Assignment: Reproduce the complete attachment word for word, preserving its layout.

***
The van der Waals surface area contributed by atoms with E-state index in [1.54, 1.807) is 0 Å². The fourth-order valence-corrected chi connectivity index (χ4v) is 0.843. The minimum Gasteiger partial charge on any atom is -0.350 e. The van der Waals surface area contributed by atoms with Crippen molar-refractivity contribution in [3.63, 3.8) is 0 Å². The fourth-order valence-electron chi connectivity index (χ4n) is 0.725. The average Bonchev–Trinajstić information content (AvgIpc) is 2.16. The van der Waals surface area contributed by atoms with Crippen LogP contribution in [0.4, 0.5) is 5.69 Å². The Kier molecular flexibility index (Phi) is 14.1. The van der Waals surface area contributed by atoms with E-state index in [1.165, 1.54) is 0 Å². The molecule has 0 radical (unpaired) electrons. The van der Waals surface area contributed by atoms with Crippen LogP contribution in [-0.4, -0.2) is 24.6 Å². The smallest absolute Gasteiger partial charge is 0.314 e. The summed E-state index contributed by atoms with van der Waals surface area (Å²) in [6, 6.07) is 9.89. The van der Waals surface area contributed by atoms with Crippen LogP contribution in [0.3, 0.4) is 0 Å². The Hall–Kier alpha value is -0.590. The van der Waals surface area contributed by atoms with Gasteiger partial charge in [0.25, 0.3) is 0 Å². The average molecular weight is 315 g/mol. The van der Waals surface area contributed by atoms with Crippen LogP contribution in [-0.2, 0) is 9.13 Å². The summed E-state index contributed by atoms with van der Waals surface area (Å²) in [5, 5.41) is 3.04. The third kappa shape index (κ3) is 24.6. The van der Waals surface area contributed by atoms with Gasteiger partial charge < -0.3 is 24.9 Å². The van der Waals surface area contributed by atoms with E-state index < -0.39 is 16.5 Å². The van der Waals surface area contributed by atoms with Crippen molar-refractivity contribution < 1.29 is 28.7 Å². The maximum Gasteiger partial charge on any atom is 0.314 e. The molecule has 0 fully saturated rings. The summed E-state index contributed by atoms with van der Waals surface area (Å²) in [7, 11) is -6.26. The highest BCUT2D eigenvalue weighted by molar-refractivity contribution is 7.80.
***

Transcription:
The van der Waals surface area contributed by atoms with E-state index in [1.54, 1.807) is 0 Å². The fourth-order valence-corrected chi connectivity index (χ4v) is 0.843. The minimum Gasteiger partial charge on any atom is -0.350 e. The van der Waals surface area contributed by atoms with Crippen molar-refractivity contribution in [3.63, 3.8) is 0 Å². The fourth-order valence-electron chi connectivity index (χ4n) is 0.725. The average Bonchev–Trinajstić information content (AvgIpc) is 2.16. The van der Waals surface area contributed by atoms with Crippen LogP contribution in [0.4, 0.5) is 5.69 Å². The Kier molecular flexibility index (Phi) is 14.1. The van der Waals surface area contributed by atoms with E-state index in [1.165, 1.54) is 0 Å². The molecule has 0 radical (unpaired) electrons. The van der Waals surface area contributed by atoms with Crippen LogP contribution in [-0.4, -0.2) is 24.6 Å². The smallest absolute Gasteiger partial charge is 0.314 e. The summed E-state index contributed by atoms with van der Waals surface area (Å²) in [6, 6.07) is 9.89. The van der Waals surface area contributed by atoms with Crippen LogP contribution in [0.3, 0.4) is 0 Å². The Hall–Kier alpha value is -0.590. The van der Waals surface area contributed by atoms with Gasteiger partial charge in [0.25, 0.3) is 0 Å². The average molecular weight is 315 g/mol. The van der Waals surface area contributed by atoms with Crippen LogP contribution in [-0.2, 0) is 9.13 Å². The summed E-state index contributed by atoms with van der Waals surface area (Å²) in [5, 5.41) is 3.04. The third kappa shape index (κ3) is 24.6. The van der Waals surface area contributed by atoms with Gasteiger partial charge < -0.3 is 24.9 Å². The van der Waals surface area contributed by atoms with E-state index < -0.39 is 16.5 Å². The van der Waals surface area contributed by atoms with Crippen molar-refractivity contribution < 1.29 is 28.7 Å². The maximum Gasteiger partial charge on any atom is 0.314 e. The molecule has 0 fully saturated rings. The summed E-state index contributed by atoms with van der Waals surface area (Å²) in [7, 11) is -6.26. The highest BCUT2D eigenvalue weighted by molar-refractivity contribution is 7.80.